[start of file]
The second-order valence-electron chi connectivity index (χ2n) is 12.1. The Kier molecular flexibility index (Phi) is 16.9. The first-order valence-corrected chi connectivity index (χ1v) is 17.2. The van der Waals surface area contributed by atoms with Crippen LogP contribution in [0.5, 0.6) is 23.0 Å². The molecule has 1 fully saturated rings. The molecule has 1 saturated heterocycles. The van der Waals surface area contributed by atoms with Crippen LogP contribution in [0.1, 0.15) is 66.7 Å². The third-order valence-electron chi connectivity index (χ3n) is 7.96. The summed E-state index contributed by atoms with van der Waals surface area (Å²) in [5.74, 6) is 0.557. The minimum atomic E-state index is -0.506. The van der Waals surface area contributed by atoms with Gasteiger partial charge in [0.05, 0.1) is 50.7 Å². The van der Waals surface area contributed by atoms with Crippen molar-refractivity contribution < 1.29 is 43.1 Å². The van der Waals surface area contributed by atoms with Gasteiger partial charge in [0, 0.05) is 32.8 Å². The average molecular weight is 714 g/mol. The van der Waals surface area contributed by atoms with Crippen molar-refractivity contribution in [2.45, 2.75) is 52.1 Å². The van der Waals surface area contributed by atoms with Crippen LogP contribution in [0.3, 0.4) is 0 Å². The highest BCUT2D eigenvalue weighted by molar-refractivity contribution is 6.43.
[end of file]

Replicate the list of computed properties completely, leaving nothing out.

The second-order valence-electron chi connectivity index (χ2n) is 12.1. The Kier molecular flexibility index (Phi) is 16.9. The first-order valence-corrected chi connectivity index (χ1v) is 17.2. The van der Waals surface area contributed by atoms with Crippen LogP contribution in [0.5, 0.6) is 23.0 Å². The molecule has 1 fully saturated rings. The molecule has 1 saturated heterocycles. The van der Waals surface area contributed by atoms with Crippen LogP contribution in [0.1, 0.15) is 66.7 Å². The third-order valence-electron chi connectivity index (χ3n) is 7.96. The summed E-state index contributed by atoms with van der Waals surface area (Å²) in [5.74, 6) is 0.557. The minimum atomic E-state index is -0.506. The van der Waals surface area contributed by atoms with Gasteiger partial charge in [0.05, 0.1) is 50.7 Å². The van der Waals surface area contributed by atoms with Crippen molar-refractivity contribution < 1.29 is 43.1 Å². The van der Waals surface area contributed by atoms with Gasteiger partial charge in [0, 0.05) is 32.8 Å². The average molecular weight is 714 g/mol. The van der Waals surface area contributed by atoms with Crippen molar-refractivity contribution in [2.45, 2.75) is 52.1 Å². The van der Waals surface area contributed by atoms with Crippen LogP contribution in [0.3, 0.4) is 0 Å². The highest BCUT2D eigenvalue weighted by molar-refractivity contribution is 6.43.